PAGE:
Our friends at Avaaz, the global advocacy group, have created an excellent video in which people from many countries speak about what is good about America, and call on Americans to vote for a change from the disastrous Bush years. The write: "How Americans vote will influence whether we see a timed end to the war in Iraq, if we form an international consensus to tackle climate change, how we deal with the situation in Iran and North Korea, and whether we finally prioritize the fight to end global poverty. We've produced this global ad echoing the voices and concerns of the billions outside the US who can't vote... US Avaaz members have asked for this help. The ad doesn't tell people who to vote for, but its overriding message of tolerance, diplomacy, human rights and equality is unmistakable. If the ad hits the media airwaves, it will reach the nation's undecided voters just as they are starting to tune in -- and are determining which issues will underpin their vote."

Watch the ad, sign the petition and, if you can, contribute towards airing it:
The petition: "To the American Presidential candidates and people: We share the aspiration of the American people for a better, fairer world. We also see the disastrous effects of President Bush's foreign policies on climate change, human rights and international diplomacy. This election, we appeal to you for a fundamental change of course, to help the US and the world to come together and work for change."

Malcolm in Ohio

British Obama supporter Malcolm Clark, who was blogging for TWWO from the Democratic Convention a few months ago, is now in Ohio helping with the final week of campaigning. For an international perspective on the ground check out his blog. From tomorrow he will be accompanied by an American documentary maker who is filming and blogging their road trip together around this key swing state.

Welcome Back America!

This may be premature, but with the polls  now showing that Americans at last seem to be in agreement with the rest of us... maybe now's the time to say "Welcome Back America!" Welcome back to the America of Washington, Lincoln & King. Welcome back to the America which has contributed so much to the world in the past, and we trust under Senator Obama will do so once again in the future. And good ridance, we hope, to the unilateral carbon-belching bully-boy America of Bush, Cheney and Rumsfeld. We'll have to wait until 4th November (or the early hours of the 5th probably) before we can say that with real confidence. But when you're ready, send a photo and a message to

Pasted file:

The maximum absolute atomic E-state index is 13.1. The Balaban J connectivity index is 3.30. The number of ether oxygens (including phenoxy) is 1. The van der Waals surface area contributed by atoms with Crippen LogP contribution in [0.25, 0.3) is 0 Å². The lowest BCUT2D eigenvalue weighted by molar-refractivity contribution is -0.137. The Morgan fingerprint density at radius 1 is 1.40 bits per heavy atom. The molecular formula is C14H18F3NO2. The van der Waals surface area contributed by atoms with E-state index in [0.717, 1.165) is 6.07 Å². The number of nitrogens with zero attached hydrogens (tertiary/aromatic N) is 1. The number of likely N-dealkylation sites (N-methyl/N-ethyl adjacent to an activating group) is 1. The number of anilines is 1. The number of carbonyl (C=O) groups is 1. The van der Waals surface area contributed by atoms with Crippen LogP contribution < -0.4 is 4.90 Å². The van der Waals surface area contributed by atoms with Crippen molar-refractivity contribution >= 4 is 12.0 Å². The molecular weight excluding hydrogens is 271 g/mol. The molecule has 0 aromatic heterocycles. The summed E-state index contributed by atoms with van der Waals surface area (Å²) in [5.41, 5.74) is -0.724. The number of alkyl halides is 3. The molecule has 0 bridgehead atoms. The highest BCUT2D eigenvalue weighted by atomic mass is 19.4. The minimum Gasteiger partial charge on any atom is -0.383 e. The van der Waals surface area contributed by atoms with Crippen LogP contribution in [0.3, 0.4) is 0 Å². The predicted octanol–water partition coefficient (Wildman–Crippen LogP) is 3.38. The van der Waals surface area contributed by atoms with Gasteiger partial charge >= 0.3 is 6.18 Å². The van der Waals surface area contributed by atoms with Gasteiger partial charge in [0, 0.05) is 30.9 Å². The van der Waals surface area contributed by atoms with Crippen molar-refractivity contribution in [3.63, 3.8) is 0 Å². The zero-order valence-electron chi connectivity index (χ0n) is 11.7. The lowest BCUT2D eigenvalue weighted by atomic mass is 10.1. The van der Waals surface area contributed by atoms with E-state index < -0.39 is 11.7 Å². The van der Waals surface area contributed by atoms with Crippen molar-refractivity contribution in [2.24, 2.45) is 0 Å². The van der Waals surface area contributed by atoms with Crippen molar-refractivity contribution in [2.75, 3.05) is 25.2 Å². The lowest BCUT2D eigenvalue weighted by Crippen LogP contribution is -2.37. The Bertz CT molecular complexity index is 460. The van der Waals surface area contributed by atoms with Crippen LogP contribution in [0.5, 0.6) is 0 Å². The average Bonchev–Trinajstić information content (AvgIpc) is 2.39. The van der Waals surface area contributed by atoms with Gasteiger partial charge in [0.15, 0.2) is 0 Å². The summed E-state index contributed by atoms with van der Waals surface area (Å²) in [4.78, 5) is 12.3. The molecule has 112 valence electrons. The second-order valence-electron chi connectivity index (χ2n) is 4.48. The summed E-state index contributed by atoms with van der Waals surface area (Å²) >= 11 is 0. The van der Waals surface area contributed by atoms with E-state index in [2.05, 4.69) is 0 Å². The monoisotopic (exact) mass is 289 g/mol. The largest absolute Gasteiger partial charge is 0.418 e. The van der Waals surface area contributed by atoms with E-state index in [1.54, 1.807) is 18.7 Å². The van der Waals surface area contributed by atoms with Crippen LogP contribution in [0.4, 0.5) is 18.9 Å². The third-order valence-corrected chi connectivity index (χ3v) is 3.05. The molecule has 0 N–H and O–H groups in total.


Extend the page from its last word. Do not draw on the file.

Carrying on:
A new Obama t-shirt from France

Simon at French graphic design collective Agent Actif has adapted his great Obama t-shirt design with a post-racial message. He also says the shirts have been selling well in France (the French are tending to go for the English version interestingly) and, elsewhere, Hebrew and Arabic are the most popular other languages. He's also added German and Brazilian Portuguese versions.

A vote for Obama

We can't do it, but relying on American citizens to do the right thing, as below (from an absentee ballot cast by an American in Britain). After a worrying Palin bounce a few weeks ago, things are looking good now. The excellent is currently predicting an 85% chance for a win. But we don't just want Senator Obama to win, but to win big - with a large share of the popular vote and a good number of the so-called "Red States". That will unite America around him and give him the momentum to take courageous steps for change, both addressing the domestic economy and in the international arena.